AMD details much stronger financial position at their 2020 Financial Analyst Day
Revenue between 2016 (pre-Ryzen) and 2019 increased from US$4.3 billion to US$6.7 billion, and operating margin followed suit by increasing from 1% to 12% over the same time frame (31% to 43% gross). Perhaps the most telling sign of improvement is the change in cash and debt levels. AMD moved from US$1.3 billion cash and US$1.8 billion debt in 2016 to US$1.5 billion cash and US$600 million debt in 2019, with almost all that improvement happening during 2019.
While it would be easy to take a PC-enthusiasts perspective and assume that consumer parts have driven this growth, the most substantial growth area has been with datacentre products, and this trend is predicted to continue. General PC products are the second-highest area of growth, with high-end gaming products only expected to have a small revenue uptick over the next few years. This reflects the appeal of AMD's high core-count EPYC processors, with impressive performance and comparatively affordable pricing. EPYC is used in large datacentres owned by Microsoft, Google, Amazon, and more. Google's largest cloud data centre uses EPYC 2, and the Archer2 supercomputer will use around 12,000 of these CPUs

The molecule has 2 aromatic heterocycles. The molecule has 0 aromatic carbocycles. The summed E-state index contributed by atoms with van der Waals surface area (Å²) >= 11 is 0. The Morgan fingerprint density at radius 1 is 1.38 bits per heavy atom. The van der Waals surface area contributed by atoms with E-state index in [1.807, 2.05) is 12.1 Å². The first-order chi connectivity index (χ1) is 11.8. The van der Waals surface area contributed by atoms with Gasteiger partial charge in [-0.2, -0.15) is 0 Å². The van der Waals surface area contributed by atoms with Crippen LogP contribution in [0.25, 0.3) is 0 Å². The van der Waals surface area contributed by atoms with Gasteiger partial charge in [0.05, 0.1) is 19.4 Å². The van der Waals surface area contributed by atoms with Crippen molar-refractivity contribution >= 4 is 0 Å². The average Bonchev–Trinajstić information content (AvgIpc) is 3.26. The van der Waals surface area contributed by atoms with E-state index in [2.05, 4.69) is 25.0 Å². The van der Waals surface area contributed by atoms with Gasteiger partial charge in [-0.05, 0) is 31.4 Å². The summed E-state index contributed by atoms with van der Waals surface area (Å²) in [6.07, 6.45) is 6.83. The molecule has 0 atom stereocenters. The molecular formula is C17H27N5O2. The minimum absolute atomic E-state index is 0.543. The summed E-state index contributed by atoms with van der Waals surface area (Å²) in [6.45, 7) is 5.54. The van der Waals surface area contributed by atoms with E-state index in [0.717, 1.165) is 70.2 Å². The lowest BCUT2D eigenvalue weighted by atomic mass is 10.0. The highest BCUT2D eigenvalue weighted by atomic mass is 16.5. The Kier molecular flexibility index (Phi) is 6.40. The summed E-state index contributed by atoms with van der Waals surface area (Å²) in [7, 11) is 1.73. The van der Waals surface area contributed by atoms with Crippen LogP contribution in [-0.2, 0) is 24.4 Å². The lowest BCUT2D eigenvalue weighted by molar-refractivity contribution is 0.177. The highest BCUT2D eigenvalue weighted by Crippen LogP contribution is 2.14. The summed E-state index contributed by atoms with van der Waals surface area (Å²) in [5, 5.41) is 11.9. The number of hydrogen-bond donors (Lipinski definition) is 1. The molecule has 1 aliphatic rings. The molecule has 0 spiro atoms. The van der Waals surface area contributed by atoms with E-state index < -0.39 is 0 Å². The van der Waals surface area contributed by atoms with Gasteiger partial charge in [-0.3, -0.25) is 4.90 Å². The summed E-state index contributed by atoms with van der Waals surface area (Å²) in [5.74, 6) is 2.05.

The Bulldozer microarchitecture (and derivatives) used through most of the 2010s was leading AMD towards progressively worse results each year. This was despite having the exclusive contract to provide the APUs for both the Xbox One and Playstation 4 and having decent sales in the low-to-mid-range dGPU market. It is good to see AMD's position strengthening because of the carry-over effect that competition has on prices and generational improvements.